With the short term attention span of media and business leaders, and the constant turnover of staff in schools and non profits, as well as the change ever four to 10 years or so in our Mayor, or our President, mapping a marketing strategy that keeps attention focused on this issue as frequently as sports fans focus on baseball, football, basketball or other sports, is the innovation that such leadership teams will need to provide.

Why should I be in this conversation? I've been spending more time thinking about this than most people over the past 40 years. I don't need to be involved if people are spending time reading all of the articles I've posted on my various web sites, or in forums hosted by others. Yet, I might be able to offer some insight that would reduce the "reinvention of the wheel".

Helping youth move from 'birth to work' is like building a skyscraper. Blueprints are needed that show what needs to be done at each stage along the way, along with the talent needed to do this work. EVERYONE needs to be paid! Raising this money and distributing it to networks of organizations in more than 50 community areas is a monumental challenge. I don't know all of the answers, but at least I've been thinking about the challenge for a long time.

Maybe all of what I've written about is already in the "thinking" and "planning" of the Thrive Chicago initiative. I'm hoping to find a web site, Google+ community, MOOC and other points of engagement where these ideas are being shared and where I or others can become involved.



Sunday, August 25, 2013

Remember the Dream. 50 Years Later

This weekend marks the 50th Anniversary of the March on Washington and Dr. Martin Luther King, Jr.'s "I Have a Dream" speech. The important messages I've taken from this are "Just don't forget." and "There's a lot of work still to do."

I've written on this topic often in the past. Here are some articles I encourage you to revisit.

January 19, 2013 article - following my participation in a Dr. Martin Luther King, Jr. event at the University of Chicago.

October 11, 2012 article - General Powell saying "This isn't Charity."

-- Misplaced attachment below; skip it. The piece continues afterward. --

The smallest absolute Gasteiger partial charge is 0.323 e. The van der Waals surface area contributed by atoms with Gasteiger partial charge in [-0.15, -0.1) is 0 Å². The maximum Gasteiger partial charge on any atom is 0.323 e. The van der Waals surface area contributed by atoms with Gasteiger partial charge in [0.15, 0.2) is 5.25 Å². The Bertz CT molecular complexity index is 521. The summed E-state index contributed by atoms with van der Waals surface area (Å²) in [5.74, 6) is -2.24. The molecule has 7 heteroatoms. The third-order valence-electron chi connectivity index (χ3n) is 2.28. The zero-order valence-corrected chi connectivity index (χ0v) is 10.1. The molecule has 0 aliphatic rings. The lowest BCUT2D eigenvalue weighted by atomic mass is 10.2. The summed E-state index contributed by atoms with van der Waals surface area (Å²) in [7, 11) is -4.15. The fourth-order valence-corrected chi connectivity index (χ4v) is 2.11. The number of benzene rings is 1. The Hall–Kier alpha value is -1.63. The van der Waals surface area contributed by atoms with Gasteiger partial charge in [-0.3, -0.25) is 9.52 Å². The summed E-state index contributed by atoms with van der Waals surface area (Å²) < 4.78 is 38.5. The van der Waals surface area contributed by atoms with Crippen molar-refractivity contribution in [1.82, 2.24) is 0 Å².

Nov 11, 2011 article - "War on Poverty Continues"

July 4, 2011 article "Freedom is not Free"

Jun2, 2, 2005 article "Jesus or Martin Luther King, Jr. As CEO: Think about it."

Imagine if Dr. King, Jr. had had a projection screen at his events, on which he produced a map showing the high poverty areas of the US, with overlays showing racial demographics. What if he said, "This map shows all the places where people live in poverty, have less access to education and jobs, and have less chance for their children and grandchildren to share in the American Dream."

Then, imagine that he said "I'm going to check this map every 10 years from now for the next 50 years so I see a growth in learning opportunities, social justices programs, increased jobs opportunities, growing personal engagement from people who don't live in these areas, lending a hand to those who do."

With that he could have said, "Sharing this stage in 50 years will be young men and women of all colors who started life in one of these high poverty areas, but who now not only are well placed in jobs and careers, but are examples of leadership that is still working to fill this entire map with resources, talent, programs and opportunities that help future generations speed along this path to the American Dream.

He did not have those tools and I don't know if he ever thought this way. However, in 50 years we could see evidence of work done by many to create such a future.

Thursday, August 22, 2013

Demographic map shows distribution by race in US

I've been using maps to draw attention and resources to all high poverty neighborhoods in Chicago so that every neighborhood could have great youth programs operating in non school hours, not just a few great programs in a few neighborhoods. I also maintain a Mapping for Justice blog which focuses specifically on maps and map ideas. I add new articles each week, such as one today where I'm pointing to a web map of racial distribution in the US, based on the 2010 Census.

This map, and others like it, illustrate that most big cities have high concentrations of minorities, and of minorities living in high poverty. Thus, connecting people from different cities in on-line forums where we talk about the problem and innovate new ways to overcome challenges, would make sense. Talent and dollars from many places could be supporting innovations like uses of mapping, that can be applied in many other places. This is new thinking when most philanthropic support focuses close to home or where a company is located.